At the G20 summit that concluded last week, the world’s leading economic powers made what looked like a generous commitment to poorer nations: $1 trillion to help the developing countries weather the economic crisis, which will drive an estimated 50 million more people into dire poverty. But as Robert Weissman writes on the Huffington Post today, the apparent largesse might not be all it seems.
To begin with, the $1 trillion figure is overstated, and much of the funding is in the form of loans. Even more importantly, Weissman argues:
The entire purpose of the G20’s assistance may be thwarted by the institution through which the G20 countries chose to channel most of the money: the International Monetary Fund (IMF). The logic of providing assistance to developing countries is to help them adopt expansionary policies in time of economic downturn. Yet the IMF is forcing countries in financial distress to pursue contractionary policies–exactly the opposite of the stimulative policies carried out by the rich countries (and supported by the IMF, for the rich countries).
For decades now critics have excoriated the IMF for lending policies that tie financing to a country’s willingness to tighten its belt by cutting social programs, and pursuing a program of financial deregulation, privatization, and foreign investment–precisely the sorts of policies that created the financial mess in the first place, and precisely the kinds of changes will make suffering in the developing world even worse. The IMF says it is changing its approach–but as Weissman points out, Congress can hold them to this dubious claim by attaching conditions to U.S. funding.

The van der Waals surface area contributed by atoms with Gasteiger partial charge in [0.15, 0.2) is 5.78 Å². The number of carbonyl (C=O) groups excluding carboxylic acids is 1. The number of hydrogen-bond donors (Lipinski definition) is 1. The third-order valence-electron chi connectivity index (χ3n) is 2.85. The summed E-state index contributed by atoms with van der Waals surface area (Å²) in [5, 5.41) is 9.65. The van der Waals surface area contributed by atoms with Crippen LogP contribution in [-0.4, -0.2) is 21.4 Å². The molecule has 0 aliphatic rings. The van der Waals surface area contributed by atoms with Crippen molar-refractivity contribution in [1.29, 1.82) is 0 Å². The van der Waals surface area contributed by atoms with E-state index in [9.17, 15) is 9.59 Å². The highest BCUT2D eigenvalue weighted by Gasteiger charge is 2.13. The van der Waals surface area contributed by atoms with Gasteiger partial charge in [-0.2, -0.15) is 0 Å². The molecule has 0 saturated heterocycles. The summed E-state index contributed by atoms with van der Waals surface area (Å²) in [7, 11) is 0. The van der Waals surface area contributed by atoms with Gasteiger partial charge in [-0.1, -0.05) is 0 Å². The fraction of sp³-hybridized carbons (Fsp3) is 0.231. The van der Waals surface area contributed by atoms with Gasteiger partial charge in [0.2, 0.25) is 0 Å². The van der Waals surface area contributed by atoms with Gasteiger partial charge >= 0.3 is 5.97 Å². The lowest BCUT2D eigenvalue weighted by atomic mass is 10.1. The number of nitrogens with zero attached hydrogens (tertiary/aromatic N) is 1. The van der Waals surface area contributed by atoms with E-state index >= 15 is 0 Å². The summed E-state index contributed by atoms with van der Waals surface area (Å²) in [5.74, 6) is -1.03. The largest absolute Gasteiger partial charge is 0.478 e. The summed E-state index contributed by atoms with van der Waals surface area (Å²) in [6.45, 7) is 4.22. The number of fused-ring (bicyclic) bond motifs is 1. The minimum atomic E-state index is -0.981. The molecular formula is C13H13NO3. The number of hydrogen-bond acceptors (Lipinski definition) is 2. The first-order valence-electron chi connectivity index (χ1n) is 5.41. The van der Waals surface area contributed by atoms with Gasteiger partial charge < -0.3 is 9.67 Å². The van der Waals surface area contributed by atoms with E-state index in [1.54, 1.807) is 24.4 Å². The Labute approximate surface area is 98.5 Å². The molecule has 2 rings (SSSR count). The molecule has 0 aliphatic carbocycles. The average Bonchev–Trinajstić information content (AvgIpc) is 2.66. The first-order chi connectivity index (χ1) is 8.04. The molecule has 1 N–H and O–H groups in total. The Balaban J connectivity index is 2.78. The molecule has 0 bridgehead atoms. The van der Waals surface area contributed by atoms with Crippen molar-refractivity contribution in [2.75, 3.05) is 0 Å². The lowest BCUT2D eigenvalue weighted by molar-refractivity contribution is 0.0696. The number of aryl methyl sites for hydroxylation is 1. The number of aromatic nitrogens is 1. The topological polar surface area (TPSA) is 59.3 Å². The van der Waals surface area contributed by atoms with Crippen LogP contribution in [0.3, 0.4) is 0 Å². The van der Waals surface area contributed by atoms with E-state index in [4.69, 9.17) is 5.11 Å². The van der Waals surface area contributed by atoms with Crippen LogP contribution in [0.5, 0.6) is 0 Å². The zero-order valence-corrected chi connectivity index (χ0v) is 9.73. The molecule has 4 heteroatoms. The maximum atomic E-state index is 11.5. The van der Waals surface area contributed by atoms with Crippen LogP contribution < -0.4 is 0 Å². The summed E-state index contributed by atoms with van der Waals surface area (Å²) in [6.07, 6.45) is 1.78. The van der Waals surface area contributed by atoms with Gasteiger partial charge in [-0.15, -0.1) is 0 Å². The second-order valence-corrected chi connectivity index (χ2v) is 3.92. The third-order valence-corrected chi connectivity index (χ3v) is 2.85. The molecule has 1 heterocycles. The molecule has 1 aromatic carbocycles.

One eminently practical suggestion for how some of this funding might be used comes from HelpAge International, a grassroots organization focused on the needs of older peoples of the world. HelpAge argues that to be effective, development policy “must respond to the intergenerational nature of poverty and to rapid population ageing.” As the G20 meeting concluded, HelpAge urged that funds be provided ”to build social security schemes that put money directly into the hands of the world’s poor and deliver long-term income security.’’
More than three quarters of the world’s population has no access to anything resembling social security. That includes 100 million people living on less than $1 a day. The economic downslide makes their survival even more tenuous. As HelpAge argues:
Providing a regular minimum income through social security schemes such as social pensions and child grants offers vulnerable groups predictability and protection against future shocks.
More importantly, putting cash directly into people’s hands will help to stimulate the economy. Thailand and Russia are just two of the latest countries to expand pension schemes as part of economic stimulus packages….In South Africa, the overall poverty gap has dropped by 20 per cent as a result of the introduction of a social pension.
For a fraction of what it costs to bail out the banks, a basic social safety net of this kind could be provided in the world’s poorest countries. The wealthy nations owe at least this to the developing world, considering the damage their economic policies have wrought.
This post also appears on Unsilent Generation, James Ridgeway’s blog on the politics of aging.